Twitter co-founder Biz Stone called the launch of his latest company, Jelly, a “successful” one. However, in a blog post, he admits that the Q&A app is still in its infancy and that it’s “arrived at the starting line” of a long haul.

There was a lot of hype about Jelly, but the company has no illusions about the arduous journey ahead of it. Stone says that Jelly faces a grueling task of building up its active user base organically once all the hype and press die down.

tumblr inline mzf4x578hc1rj3evj Jelly promises more features to come as it settles in for a long haul in organic growth

Interestingly, Stone says the version that’s out in “the wild” now is only the basic model. With the small team that it has, Jelly was forced to hold back a bunch of features, although he failed to mention any specifically. Stone says that the company will be working to update the app often and to expect new features soon.

What’s perhaps disappointing is that the blog post didn’t mention any metrics to support the “successful” launch claim. Yes, the app did see itself rise to the top of the App Store as one of the “Best New Apps” and an “Editors Choice”, but how active were users? According to RJMetrics, a research firm that analyzes engagement data and traffic for startups, Jelly’s first week saw an estimated 100,000 questions asked on the network, with 25 percent being answered.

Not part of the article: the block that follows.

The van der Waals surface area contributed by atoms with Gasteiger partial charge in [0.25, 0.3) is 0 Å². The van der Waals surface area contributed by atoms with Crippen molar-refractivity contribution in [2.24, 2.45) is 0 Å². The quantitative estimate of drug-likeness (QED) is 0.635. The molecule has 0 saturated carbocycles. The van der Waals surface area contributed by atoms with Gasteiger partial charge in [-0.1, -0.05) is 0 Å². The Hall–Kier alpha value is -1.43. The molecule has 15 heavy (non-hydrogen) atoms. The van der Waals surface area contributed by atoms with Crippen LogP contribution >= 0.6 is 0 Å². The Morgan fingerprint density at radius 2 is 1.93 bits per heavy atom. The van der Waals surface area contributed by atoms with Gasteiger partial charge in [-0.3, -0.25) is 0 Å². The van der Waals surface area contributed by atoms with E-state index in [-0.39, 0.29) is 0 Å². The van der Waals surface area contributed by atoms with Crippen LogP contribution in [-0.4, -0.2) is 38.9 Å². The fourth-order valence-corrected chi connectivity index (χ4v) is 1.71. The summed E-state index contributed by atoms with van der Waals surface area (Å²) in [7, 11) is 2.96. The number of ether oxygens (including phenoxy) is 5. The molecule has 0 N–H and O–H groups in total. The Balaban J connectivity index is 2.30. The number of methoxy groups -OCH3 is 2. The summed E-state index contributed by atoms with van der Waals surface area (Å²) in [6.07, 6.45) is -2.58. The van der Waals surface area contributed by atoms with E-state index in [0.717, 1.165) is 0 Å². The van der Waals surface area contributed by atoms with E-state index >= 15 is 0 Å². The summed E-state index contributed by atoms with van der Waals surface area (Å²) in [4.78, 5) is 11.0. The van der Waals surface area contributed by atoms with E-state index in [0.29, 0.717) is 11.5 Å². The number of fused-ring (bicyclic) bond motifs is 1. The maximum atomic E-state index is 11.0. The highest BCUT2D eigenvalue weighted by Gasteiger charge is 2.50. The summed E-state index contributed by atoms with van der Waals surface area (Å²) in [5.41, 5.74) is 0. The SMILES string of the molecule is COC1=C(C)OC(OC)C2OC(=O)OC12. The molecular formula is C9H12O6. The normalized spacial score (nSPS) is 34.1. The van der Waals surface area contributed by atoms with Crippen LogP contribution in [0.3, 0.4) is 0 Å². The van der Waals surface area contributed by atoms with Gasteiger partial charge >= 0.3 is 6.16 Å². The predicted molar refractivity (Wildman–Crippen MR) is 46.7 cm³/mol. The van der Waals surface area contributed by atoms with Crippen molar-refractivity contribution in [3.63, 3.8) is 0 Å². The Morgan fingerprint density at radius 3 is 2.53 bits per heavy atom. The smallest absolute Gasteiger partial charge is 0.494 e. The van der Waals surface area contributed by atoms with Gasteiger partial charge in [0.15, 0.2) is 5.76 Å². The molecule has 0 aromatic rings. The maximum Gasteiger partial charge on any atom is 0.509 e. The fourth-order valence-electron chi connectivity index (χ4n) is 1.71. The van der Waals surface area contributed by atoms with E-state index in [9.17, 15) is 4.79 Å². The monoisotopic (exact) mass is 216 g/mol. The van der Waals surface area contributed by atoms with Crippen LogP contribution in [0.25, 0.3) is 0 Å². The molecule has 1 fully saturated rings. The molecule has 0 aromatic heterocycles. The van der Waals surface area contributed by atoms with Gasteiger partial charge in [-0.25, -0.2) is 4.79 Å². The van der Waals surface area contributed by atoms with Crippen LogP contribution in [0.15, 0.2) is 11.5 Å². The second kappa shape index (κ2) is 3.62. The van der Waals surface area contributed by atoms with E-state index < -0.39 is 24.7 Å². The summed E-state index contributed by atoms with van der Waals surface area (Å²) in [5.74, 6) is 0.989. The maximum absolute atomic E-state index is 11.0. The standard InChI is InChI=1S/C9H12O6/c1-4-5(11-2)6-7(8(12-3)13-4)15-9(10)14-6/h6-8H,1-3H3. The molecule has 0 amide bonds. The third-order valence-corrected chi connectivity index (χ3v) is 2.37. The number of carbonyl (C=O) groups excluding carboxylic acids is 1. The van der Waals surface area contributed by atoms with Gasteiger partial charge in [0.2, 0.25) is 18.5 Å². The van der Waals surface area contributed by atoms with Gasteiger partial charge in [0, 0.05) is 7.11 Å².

rjm jelly hourly activity 730x432 Jelly promises more features to come as it settles in for a long haul in organic growth

It was one week ago when Jelly opened up to the world. Many had wondered what stealth product Stone was developing, and after it dropped, the reviews were mixed. The premise behind Jelly was that it lets anyone ask questions through the use of a photo. The queries are farmed out to the user’s friends through their connected social networks.

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